Leila Waddell

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Leila Waddell
Leila Waddell Headshot.jpg

Leila Ida Nerissa Bathurst Waddell, also known as Laylah, (10 August 1880 – 13 September 1932) was a violinist, daughter of Irish immigrants to Australia, David Waddell of Bathurst and Randwick. She became a famed Scarlet Woman of Aleister Crowley, and a powerful historical figure in magick and Thelema in her own right. While Creswell states Leila was part-Maori,[1] he provides no evidence of this; in fact NSW birth deaths and marriages records show she was the granddaughter of John Crane (Coventry) and Janet McKenzie (Fort William Inverness) and John Waddell (Monaghan) and Elizabeth McAnally (Monaghan).[2]

Musician[edit]

Waddell was born in Bathurst, New South Wales. She was the daughter of Mr. David Waddell of Bathurst and Randwick and Mrs Waddell of Bellevue Hill.[3]

Waddell began her professional career as a violin teacher at Presbyterian Ladies College, Croydon, and Ascham and Kambala Schools.

In 1908 Waddell was a member of the gypsy band in A Waltz Dream at Daly's London Theatre. It was while in London that she met Aleister Crowley.[1] They studied the occult and took mescaline together.

Crowley's muse[edit]

She was familiarly addressed by Crowley as "Laylah," and was immortalized in his 1912 volume The Book of Lies and his autobiography The Confessions of Aleister Crowley. Crowley referred to her variously as 'Divine Whore', 'Mother of Heaven', 'Sister Cybele', 'Scarlet Woman' and 'Whore of Babylon'. Crowley's famous Book of Lies was largely dedicated to Waddell, with poems like "Duck Billed Platypus" and "Waratah Blossoms". A photograph of her in ritual is reproduced in the volume.[1]

Waddell herself was an accomplished writer, magician. In October and November 1910, Crowley starred Waddell and other members of his magical order the Argenteum Astrum in his series of dramatic planetary-based magical rites, the Rites of Eleusis, at London's Caxton Hall.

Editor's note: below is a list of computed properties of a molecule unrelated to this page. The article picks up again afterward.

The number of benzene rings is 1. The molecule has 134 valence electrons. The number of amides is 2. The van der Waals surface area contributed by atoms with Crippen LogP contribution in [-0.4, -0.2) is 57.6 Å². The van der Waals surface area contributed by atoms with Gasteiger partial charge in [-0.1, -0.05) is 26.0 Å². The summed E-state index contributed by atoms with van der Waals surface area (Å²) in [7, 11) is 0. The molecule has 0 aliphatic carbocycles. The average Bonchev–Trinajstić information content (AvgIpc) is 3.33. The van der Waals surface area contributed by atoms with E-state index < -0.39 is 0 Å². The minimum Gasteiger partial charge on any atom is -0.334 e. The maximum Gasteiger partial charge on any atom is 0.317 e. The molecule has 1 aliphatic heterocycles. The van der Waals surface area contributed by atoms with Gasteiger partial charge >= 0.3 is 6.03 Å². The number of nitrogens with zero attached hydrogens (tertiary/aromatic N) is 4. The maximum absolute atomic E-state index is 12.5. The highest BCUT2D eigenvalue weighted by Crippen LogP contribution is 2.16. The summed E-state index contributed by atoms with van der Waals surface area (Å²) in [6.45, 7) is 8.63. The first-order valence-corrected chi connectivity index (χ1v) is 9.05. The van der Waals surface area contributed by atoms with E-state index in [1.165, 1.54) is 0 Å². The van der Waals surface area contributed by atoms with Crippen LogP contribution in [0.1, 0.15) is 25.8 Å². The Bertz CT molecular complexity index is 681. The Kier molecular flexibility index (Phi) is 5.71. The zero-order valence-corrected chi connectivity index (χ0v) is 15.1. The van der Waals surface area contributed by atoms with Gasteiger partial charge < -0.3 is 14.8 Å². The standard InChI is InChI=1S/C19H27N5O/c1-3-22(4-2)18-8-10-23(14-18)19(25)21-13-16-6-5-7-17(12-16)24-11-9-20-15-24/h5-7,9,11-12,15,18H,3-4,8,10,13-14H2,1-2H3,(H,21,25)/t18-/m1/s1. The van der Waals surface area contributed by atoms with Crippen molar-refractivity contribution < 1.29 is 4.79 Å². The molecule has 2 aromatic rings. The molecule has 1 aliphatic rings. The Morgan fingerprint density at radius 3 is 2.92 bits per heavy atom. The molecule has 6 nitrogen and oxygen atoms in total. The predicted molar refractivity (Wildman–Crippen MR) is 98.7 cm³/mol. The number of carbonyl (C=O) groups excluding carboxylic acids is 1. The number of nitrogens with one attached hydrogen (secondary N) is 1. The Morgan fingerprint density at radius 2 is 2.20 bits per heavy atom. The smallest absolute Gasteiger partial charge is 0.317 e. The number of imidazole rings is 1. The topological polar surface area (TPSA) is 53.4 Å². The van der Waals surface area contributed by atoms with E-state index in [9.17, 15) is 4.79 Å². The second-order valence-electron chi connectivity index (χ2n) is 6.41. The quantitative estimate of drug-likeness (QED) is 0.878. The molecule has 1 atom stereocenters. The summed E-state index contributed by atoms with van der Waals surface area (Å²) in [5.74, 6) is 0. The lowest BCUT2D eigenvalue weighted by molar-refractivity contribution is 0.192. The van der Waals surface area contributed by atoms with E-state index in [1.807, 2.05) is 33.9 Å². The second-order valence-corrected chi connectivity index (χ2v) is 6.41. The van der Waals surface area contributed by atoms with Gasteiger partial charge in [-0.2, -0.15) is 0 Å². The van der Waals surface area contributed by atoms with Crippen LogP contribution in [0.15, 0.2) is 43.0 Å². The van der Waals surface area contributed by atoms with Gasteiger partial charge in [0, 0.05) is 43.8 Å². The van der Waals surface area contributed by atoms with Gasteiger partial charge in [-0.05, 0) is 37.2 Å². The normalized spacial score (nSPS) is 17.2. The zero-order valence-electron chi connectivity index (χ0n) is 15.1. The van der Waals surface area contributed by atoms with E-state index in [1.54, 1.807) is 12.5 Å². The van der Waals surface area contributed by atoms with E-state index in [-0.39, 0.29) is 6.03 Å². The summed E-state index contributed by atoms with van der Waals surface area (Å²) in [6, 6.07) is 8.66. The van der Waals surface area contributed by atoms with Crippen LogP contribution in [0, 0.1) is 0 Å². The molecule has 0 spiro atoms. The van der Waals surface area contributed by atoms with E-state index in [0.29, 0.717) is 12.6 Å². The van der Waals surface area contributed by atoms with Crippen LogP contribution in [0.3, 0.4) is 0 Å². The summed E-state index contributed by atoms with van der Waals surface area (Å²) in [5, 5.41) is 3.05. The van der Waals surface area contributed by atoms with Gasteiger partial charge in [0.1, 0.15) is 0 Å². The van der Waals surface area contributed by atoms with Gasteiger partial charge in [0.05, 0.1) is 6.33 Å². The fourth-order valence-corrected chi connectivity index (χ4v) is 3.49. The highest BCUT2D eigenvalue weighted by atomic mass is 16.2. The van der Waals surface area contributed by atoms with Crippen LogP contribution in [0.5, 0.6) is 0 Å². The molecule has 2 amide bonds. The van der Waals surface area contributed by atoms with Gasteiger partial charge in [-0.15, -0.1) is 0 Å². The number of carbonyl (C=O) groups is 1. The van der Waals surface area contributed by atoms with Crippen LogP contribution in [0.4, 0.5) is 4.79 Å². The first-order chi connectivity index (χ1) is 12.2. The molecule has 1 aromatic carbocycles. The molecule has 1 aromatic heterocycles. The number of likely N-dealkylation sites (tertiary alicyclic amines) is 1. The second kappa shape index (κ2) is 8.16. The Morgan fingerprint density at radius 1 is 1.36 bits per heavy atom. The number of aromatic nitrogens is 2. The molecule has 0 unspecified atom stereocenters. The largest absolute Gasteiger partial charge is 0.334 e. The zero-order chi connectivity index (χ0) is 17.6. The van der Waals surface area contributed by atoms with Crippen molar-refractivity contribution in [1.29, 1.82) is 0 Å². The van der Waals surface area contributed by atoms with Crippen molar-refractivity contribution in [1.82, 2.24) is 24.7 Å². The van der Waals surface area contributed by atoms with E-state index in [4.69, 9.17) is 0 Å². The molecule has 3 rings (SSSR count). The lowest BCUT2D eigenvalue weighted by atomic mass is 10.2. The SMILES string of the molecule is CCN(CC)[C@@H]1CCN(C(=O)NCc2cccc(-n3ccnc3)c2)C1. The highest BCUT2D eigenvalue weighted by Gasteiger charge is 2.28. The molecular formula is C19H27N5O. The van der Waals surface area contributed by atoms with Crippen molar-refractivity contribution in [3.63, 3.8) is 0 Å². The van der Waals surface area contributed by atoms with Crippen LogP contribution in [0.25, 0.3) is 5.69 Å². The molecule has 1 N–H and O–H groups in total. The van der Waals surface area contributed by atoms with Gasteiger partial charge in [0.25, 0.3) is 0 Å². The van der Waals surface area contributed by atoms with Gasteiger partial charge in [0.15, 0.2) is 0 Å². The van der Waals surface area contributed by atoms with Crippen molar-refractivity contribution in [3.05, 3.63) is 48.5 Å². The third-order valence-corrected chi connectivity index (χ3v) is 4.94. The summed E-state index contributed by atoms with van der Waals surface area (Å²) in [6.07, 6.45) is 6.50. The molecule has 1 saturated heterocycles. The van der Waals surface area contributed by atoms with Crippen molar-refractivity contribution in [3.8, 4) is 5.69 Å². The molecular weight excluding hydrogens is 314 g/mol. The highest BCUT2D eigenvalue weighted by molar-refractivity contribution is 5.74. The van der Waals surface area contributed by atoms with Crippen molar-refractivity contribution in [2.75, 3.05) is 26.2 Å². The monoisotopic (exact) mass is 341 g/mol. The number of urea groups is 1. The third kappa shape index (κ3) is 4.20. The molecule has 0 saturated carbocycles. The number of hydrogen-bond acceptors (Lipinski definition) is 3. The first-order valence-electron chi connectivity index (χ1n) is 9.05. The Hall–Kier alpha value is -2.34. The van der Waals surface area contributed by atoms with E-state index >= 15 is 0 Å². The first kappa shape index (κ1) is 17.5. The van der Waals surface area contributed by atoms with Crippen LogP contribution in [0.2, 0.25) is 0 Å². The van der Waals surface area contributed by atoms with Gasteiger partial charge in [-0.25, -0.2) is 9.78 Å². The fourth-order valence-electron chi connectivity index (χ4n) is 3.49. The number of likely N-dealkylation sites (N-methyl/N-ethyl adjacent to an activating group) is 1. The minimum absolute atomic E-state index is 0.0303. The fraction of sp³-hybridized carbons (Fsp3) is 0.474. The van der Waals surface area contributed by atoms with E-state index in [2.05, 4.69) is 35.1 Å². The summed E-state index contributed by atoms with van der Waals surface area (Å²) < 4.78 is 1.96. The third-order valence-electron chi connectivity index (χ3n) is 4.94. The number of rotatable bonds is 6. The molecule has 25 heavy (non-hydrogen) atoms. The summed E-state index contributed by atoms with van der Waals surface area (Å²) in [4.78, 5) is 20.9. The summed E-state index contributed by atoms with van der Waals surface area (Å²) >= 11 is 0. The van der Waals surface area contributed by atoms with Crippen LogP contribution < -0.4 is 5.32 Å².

In 1912 Waddell, and fellow Crowley students Mary Desti and Mary Butts, were given co-authorship credit on Crowley's Magick (Book 4) as they wrote down his words, helped shape them by asking defining questions, and elicited Crowley's commentary on pertinent points.[citation needed]

Crowley also starred Waddell, along with other 'fiddlers', in a septette called "The Ragged Ragtime Girls" on the London stage. This vaudeville troupe also toured Europe, the US and Russia, promoted by Crowley.

Waddell performing during the Rites of Eleusis

Laylah was probably Aleister Crowley's most powerful muse, as she inspired numerous poems in addition to numerous chapters in The Book of Lies.

Crowley based two of his short stories on Leila – "The Vixen" and "The Violinist".[4]

In 1915, Crowley stood at the base of the Statue of Liberty and declared an Irish republic in a long and impassioned speech accompanied by Waddell on the violin. The relationship with Crowley disintegrated as a consequence of his infidelities.[1]

Later life[edit]

In 1923 Waddell returned to Sydney to nurse her ailing father. She performed with JC Williamson Ltd Orchestra at Her Majesty's Theatre and the Criterion, and with the Conservatorium and Philharmonic Societies Orchestras. In between times she resumed teaching, this time at the Convent School of the Sacred Heart in Sydney's Elizabeth Bay.

She died, unmarried, of cancer at age 52.[1] The Sydney Morning Herald noted: 'Besides possessing an excellent technique, Miss Waddell's style as a violinist was particularly marked by charm and refinement.'[3]

See also[edit]

References[edit]

  1. ^ a b c d e Cresswell, Toby (Sep 2008), Notorious Australians: The Mad, the Bad and the Dangerous, Sydney: ABC Books, pp. 57–60,
  2. ^ NSW Births, Deaths and Marriages records
  3. ^ a b "Leila Waddell", The Sydney Morning Herald (obituary).
  4. ^ Crowley, Aleister (2010), Breeze, William, ed., The Drug and Other Stories, Tibet, David, foreword, London: Wordsworth.

External links[edit]